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Ring in the New Fruit Trees!

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If you’re like me when it comes to keeping New Year’s resolutions, you probably suck at it. In the past I’ve vowed everything from remembering to take a basket out to the garden with me so I don’t have to stuff tomatoes in my bra, to stop buying so many shoes and designer bags so I can purchase more power tools. Well, actually, I came up with a happy medium for this one; I believe one can own power tools and Kate Spade.

One resolution that I have kept and even plan ahead for is to plant more fruit trees. Not only does the dreaming and planning stage help with the actual planting, but it helps keep me sane through the cold winter months. Thinking about rushing my local nurseries as soon as Christmas is over gives me something to look forward to. I am usually calling around, harassing my poor, blind-sided nurserymen weeks before any trees have even been ordered, let alone arrived in the store. 

If you live here in the Valley, chances are that you purchased an older home that already boasts a citrus tree or two and you’re enjoying those delicious golden globes of winter sunshine and sweetness right now. I am blessed that my little farm came with a couple of vintage oranges and a lemon, but a few years ago I planted a lime and would eventually like to add a grapefruit. If you were not so blessed, those trees and many newer varieties are available in pots year-round in most nurseries. I purchased the lime in the late spring, put it in the ground, and made sure to water it often while it settled into its new home. And that’s pretty much it.

As far as summer and fall fruits go, such as peaches, persimmons and apples, I like to start with bare-root plants. Knowing that I’ve done something magical, almost alchemistic, by putting an essentially “dead” stick in the ground, certain that it will soon bloom and produce a fountain of fruit, warms me like no cup of hot cocoa. As the description implies, potted trees and plants come in pots and are sold year-round, whereas bare-root trees are sold soilless, the roots bare and wrapped in plastic. They are typically available only mid to late winter here in the Valley and are shipped dormant, which helps them to transplant well and experience less transpiration, or water loss, immediately after planting. 

Questions arise with discussion of the subject of planting trees. “How long do you have to wait for fruit?” “Don’t they take up a lot of space?” But my favorite is, “Why would I mess with that when I can just buy fruit?” Seriously? No, seriously. That’s a really good question. And I have a really good answer; however, it may not be for everyone. Personally, there is nothing more satisfying than biting into a juicy peach in the middle of August that I have picked fresh and pesticide-free from my own tree. I have waited all winter and watched the tiny buds blossom into delicate flowers in early spring. I have stood beneath that tree listening to the hum of gathering bees as they go about the busy work of pollinating, ensuring that I will have fruit. I have watched those lovely flowers wither and fall, leaving behind tiny green nubs that swell and change color, deepening from gold to blush. And I have perfectly timed the covering of my precious bounty with bird netting to keep the fruits all for myself.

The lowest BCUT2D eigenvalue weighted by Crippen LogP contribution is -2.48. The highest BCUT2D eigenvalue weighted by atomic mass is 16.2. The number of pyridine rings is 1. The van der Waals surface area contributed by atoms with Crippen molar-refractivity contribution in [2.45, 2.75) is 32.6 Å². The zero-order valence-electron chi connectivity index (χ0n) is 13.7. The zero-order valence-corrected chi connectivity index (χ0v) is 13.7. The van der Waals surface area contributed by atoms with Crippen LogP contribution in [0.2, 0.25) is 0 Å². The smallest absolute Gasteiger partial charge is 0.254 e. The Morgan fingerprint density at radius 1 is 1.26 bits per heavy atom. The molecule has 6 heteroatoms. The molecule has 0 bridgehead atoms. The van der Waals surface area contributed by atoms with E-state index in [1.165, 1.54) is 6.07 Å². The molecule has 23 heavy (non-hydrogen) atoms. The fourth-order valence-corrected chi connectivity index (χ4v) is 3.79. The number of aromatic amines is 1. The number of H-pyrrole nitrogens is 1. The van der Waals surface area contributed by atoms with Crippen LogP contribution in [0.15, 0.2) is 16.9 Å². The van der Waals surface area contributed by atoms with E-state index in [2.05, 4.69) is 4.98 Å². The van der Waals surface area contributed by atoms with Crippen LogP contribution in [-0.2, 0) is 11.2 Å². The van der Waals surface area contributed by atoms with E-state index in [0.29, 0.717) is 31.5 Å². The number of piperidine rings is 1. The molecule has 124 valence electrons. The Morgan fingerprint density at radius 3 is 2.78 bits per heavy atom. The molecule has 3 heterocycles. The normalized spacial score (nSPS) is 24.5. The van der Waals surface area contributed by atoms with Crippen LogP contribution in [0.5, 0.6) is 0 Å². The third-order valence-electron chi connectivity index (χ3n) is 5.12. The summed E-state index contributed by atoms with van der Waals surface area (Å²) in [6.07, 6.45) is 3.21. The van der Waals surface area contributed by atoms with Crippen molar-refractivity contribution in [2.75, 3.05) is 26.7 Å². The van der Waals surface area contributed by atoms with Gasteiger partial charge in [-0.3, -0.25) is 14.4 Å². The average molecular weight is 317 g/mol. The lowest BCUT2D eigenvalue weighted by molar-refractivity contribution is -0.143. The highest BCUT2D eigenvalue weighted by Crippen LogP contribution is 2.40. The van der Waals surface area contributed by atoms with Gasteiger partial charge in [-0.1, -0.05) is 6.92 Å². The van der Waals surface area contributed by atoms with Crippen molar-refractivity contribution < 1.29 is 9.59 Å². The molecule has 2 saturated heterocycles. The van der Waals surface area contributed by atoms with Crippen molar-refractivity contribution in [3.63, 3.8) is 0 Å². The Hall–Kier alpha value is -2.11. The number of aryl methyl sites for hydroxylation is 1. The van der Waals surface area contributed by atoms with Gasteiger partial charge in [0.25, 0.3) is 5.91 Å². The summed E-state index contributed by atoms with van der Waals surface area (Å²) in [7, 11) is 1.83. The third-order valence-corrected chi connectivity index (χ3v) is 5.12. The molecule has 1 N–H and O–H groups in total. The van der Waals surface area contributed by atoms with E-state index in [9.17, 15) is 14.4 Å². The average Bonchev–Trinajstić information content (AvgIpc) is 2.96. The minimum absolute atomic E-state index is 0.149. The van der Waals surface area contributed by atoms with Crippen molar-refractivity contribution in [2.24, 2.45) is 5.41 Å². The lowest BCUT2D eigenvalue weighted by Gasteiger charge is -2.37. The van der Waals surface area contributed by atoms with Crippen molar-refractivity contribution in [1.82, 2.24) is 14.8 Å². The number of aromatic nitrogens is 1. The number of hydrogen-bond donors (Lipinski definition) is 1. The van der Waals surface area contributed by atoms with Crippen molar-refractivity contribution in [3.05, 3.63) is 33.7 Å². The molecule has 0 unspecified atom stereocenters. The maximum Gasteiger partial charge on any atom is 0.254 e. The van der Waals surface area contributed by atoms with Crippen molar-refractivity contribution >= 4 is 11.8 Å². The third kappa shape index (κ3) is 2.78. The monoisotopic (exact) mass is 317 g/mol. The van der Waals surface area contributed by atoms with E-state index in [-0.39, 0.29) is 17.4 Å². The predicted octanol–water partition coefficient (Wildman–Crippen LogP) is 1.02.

And let’s talk about flavor. If you’ve sampled a home-grown peach, or any other fruit, for that matter, then you know there is no comparison. Of course, we know that market fruit is picked way before it’s actually ripe in order to keep it intact and prolong shelf life. How can a peach picked green have developed to its full flavor and nutritional potential? My peaches have no shelf life. They go straight from the tree into my drooling mouth. Or into a pie, or cobbler. Or fresh-sliced over vanilla ice cream. Or sweet-syrupped into Mason jars for the next winter’s goodness. 

Growing fruit trees in your backyard is easier than ever these days. Varieties have been developed for everything from pest and disease resistance to size, so that you don’t have to climb a ladder to get that last cherry before the birds do. With a little research, you can find exactly what you are looking for and even ask your local nursery to order it. Find a place that gets a full day’s sun, not too close to the house or sidewalk, with good drainage, and you’re ready to dig a hole. Lay in the roots, or spread them if they are bare, scoop the dirt back in, water well, and sit back and wait. Most fruit trees need little to no fertilizer and can pretty much take care of themselves with only adequate watering. However, paying attention to their minimal needs will reward you with a larger, more flavorful crop.

Getting those trees in the ground takes some time in planning and preparation, but it’s the epitome of the sweetest and most satisfying of rewards. In most cases, those rewards can be reaped in just a year or two. I am ever expanding my list of future bounty and for my New Year’s resolution, I think it’s time to get serious about planting an avocado. Happy New Year and happy planting from my garden to yours!

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